As he explains, a “declaration of dependence” would confound these myths, dismantling their tremendous power by openly recanting the illusory promise of self-sovereignty via labor. The international movement for a “Basic Income Grant” (BIG) could serve as a key vehicle for transparently organizing the entire polity around dependency rather than self-sovereignty—without shame or fear, since all citizens would receive it (e.g., a simple bank transfer every month from the state, whether in Switzerland or Namibia).5 While BIG has brought together the proverbial “strange bedfellows” from the left and the right (Ferguson himself points out its neoliberal elements), the idea nevertheless opens up, for the first time, a truly pragmatic (rather than merely ethical, as per the likes of Lafargue) attack on the mythic power of labor and self-sovereignty.
Orwell provided the language, but not the technique, for the BIG movement long ago, when he wrote, “Yet if one looks closely one sees that there is no essential difference between a beggar’s livelihood and that of numberless respectable people. Beggars do not work, it is said; but, then, what is work? A navvy works by swinging a pick. An accountant works by adding up figures. A beggar works by standing out of doors in all weathers and getting varicose veins, chronic bronchitis, etc.” In these short sentences, Orwell transforms non-labor into a form of labor.6 And yet, this feels more like capitulation to a regime of logic than its undoing. Via policies such as BIG, a new politics of distribution would expand upon the basic anthropological insight that all humans are enmeshed in endless and intricate webs of dependency, rather than try to sweep more and more social groups into the ever-shrinking (and ultimately illusory) category of “self-sovereign labor.”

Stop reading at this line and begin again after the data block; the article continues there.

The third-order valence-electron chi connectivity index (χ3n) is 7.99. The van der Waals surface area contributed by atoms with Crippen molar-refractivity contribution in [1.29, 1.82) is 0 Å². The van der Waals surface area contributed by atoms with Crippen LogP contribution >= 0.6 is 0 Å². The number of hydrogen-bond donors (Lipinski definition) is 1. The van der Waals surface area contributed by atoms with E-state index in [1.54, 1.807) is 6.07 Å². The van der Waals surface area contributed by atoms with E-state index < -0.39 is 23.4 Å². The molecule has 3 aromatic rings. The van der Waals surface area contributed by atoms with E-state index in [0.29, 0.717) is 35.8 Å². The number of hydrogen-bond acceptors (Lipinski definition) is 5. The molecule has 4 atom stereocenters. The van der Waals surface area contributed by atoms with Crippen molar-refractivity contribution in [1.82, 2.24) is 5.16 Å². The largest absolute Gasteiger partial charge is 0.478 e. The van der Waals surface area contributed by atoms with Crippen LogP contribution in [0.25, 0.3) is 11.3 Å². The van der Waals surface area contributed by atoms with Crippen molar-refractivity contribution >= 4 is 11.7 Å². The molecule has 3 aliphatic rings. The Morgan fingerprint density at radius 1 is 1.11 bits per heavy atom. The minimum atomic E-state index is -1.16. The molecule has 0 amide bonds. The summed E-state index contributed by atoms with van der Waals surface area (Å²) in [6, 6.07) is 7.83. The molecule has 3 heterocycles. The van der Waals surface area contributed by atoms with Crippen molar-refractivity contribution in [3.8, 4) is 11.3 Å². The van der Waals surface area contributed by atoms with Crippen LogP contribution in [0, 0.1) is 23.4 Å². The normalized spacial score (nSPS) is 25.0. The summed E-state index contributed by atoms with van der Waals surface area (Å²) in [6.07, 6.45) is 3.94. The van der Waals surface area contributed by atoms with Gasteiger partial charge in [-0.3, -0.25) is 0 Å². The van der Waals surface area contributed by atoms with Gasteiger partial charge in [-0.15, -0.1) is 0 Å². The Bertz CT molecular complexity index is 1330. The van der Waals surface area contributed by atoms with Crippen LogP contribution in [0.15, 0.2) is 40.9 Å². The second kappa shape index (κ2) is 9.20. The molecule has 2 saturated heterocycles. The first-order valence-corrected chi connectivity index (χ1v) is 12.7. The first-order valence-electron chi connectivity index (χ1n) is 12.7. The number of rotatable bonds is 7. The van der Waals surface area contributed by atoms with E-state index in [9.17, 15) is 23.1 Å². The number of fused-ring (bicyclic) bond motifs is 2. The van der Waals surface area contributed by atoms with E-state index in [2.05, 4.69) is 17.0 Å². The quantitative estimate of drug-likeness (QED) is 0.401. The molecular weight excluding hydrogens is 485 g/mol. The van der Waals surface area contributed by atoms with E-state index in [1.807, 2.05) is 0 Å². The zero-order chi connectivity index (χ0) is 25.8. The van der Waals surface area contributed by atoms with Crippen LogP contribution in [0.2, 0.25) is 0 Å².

This would feel quite rational, since the dark secret is that (supposed) non-laborers—or, as Marx called them, the lumpenproletariat—are essential to both societal and individual wealth. For, as any economist will tell you, the most sure-fire way to erode the value of money is to have 100 percent employment of the labor-force (i.e., to eliminate non-labor from the economy).7 As soon as the unemployment rate falls below 4 percent or so,8 workers begin to demand increased wages (because the supply of labor is so limited that they can threaten their employer with quitting, and easily seek employment elsewhere). These increased wages at the bottom of the economic rung then have dissipating effects throughout the entire economy, causing inflation as each class of worker on up the chain begins to insist on higher wages. Then, the prices of goods must also increase (unless they are produced in higher numbers), so as to maintain the equilibrium of supply and demand. And equally significant, the share of profit that goes to capital necessarily declines, as employers proceed to fight over the scarcity of laborers.9